The School Newspaper of Cathedral Catholic High School

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Not just another month

Kelsey Bacinett, Editor-in-Chief

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With the closing of the month of May and National Mental Health Month, it is time to open a genuine conversation about mental health.

“This entire [last] month, we wanted to nudge all of you to celebrate triumphs, acknowledge struggles, and just come together,” Post It Forward, a blog dedicated to discussing mental health online, said on its Tumblr blog. “Let other people know they’re not alone. Feel less alone yourself.”

During National Mental Health Month, the U.S. recognizes the one in five teens and adults who deal with a serious mental illness, according to the National Alliance on Mental Illness. However, it is important to note that mental and physical health are two separate entities.

“One problem is that people may look at mental health in the same way people look at those who have caught a physical disease, but the two are totally different,” Cathedral Catholic High School psychology teacher Mr. Francis Caro said. “The thing is, we all struggle at some point with mental health because we’re emotional creatures.”

In this digital age, media unavoidably plays a role in people’s perceptions of mental health, holding the power to help erase the stigma and move forward.

Take the popular Netflix show “13 Reasons Why,” which was released March 31 and quickly reached the status of the most tweeted show of 2017. The show continues to receive heavy criticism and backlash for its raw depiction of teen suicide, but nonetheless, it got the ball rolling on the tough topic of mental health.

“We’ve heard from our members that ’13 Reasons Why’ has opened up a dialogue among parents, teens, schools and mental health advocates around the intense themes and difficult topics depicted in the show,” the Netflix company said in a statement to The Telegraph. “Entertainment has always been the ultimate connector, and we hope that ’13 Reasons Why’ can serve as a catalyst for conversation.”

Yet, regardless of its controversial elements, the Netflix show demonstrates the media’s ability to open the door on mental health. Behind the media’s drama swarming the show’s ability to convey the depths of depression and the crushing void left behind when someone ultimately decides to take his or her life lies a powerful message: “Everything affects everything,” as the author of the “13 Reasons Why” book Jay Asher said.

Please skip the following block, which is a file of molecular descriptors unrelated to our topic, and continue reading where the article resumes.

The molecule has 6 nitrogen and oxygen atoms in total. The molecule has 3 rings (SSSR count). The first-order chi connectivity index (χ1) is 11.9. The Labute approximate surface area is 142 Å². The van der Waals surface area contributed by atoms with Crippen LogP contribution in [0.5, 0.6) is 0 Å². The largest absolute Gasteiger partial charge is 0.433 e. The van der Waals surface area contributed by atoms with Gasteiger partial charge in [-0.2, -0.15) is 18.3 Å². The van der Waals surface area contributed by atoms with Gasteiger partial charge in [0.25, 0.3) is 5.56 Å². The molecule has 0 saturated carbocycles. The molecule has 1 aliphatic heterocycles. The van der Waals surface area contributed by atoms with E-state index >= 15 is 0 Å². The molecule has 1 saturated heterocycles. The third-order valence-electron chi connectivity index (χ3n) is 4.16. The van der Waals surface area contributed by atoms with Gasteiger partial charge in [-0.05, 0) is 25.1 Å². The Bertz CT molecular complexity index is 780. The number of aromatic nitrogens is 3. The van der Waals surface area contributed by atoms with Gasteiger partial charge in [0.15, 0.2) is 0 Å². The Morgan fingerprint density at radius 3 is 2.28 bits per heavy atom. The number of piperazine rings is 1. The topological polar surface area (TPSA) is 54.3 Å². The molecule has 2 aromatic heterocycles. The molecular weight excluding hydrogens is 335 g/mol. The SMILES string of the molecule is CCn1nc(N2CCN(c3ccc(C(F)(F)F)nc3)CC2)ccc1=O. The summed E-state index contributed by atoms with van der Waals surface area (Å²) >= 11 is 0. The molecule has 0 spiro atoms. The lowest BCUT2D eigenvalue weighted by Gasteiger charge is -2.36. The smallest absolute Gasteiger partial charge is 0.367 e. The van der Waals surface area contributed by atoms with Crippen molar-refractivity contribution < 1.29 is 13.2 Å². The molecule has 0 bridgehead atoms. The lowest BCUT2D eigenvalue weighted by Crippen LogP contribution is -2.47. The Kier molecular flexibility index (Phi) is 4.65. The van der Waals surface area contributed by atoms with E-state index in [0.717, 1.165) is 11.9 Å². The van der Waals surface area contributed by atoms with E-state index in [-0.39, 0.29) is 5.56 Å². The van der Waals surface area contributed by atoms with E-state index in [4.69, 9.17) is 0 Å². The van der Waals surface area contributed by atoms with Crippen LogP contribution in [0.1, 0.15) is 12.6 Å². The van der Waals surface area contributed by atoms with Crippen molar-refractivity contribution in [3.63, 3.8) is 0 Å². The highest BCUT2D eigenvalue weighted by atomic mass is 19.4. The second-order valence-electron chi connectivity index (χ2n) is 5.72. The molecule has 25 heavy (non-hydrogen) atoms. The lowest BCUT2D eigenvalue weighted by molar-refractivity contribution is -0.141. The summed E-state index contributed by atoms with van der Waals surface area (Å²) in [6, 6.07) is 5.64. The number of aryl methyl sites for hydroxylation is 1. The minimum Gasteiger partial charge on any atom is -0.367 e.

Importantly, National Mental Health Month serves as a kind reminder that there are numerous resources around the CCHS community through teachers and friends.

“You have to remember that there is always a light at the end of the tunnel, no matter how faint,” CCHS French teacher Mrs. Barbara Chaillou said.

In addition, students can gain support online.

When teens spend an average of nine hours consuming media each day, according research done by Common Sense Media, social media brands such as Instagram have taken advantage of their influence to help users.

At the start of the month, Instagram launched its #HereForYou campaign, partnering with brands such as “Teen Vogue” and celebrities such as Troian Bellisario from “Pretty Little Liars” to increase conversation around mental health, which leads to increased compassion and decreased stigma.

“[Instagram] is a visual platform, but many have used this space for more than just posting images,” Bellisario said on her personal Instagram. “They have found communities and friends who support them, and places where they can speak openly and honestly about their lives.

“No one should suffer in silence. There is no shame in asking for help. Take this moment to let someone know we are #hereforyou.”

National Mental Health Month serves as a friendly reminder that the power of change lies in the hands of those people who choose to accept it. The future of mental health depends on the conversations people hold now and the actions people make today to make a difference.

Whether it is offering an open ear to a friend, opening up to a friend, visiting the doctor’s office, or adopting healthy self-care practices, one act in the right direction makes all the difference.

“No one’s exempt from having mental health struggles, so I think that when people are able empathize with others more, the stigma will lessen because people will understand where people are coming from on spectrum of mental health,” Mr. Caro said. “The more we make mental health about all of us, the more people will understand it and be more accepting of other’s struggles.”

 

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The School Newspaper of Cathedral Catholic High School
Not just another month